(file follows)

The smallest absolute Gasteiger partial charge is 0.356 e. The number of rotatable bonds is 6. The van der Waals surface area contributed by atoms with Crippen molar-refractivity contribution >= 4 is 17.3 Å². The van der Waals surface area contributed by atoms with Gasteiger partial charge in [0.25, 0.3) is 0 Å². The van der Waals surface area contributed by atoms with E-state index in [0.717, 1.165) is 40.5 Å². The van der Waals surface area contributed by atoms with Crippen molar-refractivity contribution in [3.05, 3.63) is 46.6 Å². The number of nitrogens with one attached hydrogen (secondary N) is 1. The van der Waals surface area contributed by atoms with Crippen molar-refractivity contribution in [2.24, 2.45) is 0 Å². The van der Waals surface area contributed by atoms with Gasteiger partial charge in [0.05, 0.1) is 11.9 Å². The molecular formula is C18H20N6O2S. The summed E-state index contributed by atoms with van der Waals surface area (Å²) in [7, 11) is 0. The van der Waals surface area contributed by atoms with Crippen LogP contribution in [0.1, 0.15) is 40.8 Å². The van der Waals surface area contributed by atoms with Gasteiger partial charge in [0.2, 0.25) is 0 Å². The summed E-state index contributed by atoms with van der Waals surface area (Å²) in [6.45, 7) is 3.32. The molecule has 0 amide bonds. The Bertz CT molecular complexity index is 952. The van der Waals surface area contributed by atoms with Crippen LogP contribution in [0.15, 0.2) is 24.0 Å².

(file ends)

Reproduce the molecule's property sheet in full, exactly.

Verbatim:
The smallest absolute Gasteiger partial charge is 0.356 e. The number of rotatable bonds is 6. The van der Waals surface area contributed by atoms with Crippen molar-refractivity contribution >= 4 is 17.3 Å². The van der Waals surface area contributed by atoms with Gasteiger partial charge in [0.25, 0.3) is 0 Å². The van der Waals surface area contributed by atoms with E-state index in [0.717, 1.165) is 40.5 Å². The van der Waals surface area contributed by atoms with Crippen molar-refractivity contribution in [3.05, 3.63) is 46.6 Å². The number of nitrogens with one attached hydrogen (secondary N) is 1. The van der Waals surface area contributed by atoms with Crippen molar-refractivity contribution in [2.24, 2.45) is 0 Å². The van der Waals surface area contributed by atoms with Gasteiger partial charge in [0.05, 0.1) is 11.9 Å². The molecular formula is C18H20N6O2S. The summed E-state index contributed by atoms with van der Waals surface area (Å²) in [7, 11) is 0. The van der Waals surface area contributed by atoms with Crippen LogP contribution in [0.1, 0.15) is 40.8 Å². The van der Waals surface area contributed by atoms with Gasteiger partial charge in [0.2, 0.25) is 0 Å². The summed E-state index contributed by atoms with van der Waals surface area (Å²) in [6.45, 7) is 3.32. The molecule has 0 amide bonds. The Bertz CT molecular complexity index is 952. The van der Waals surface area contributed by atoms with Crippen LogP contribution in [0.15, 0.2) is 24.0 Å².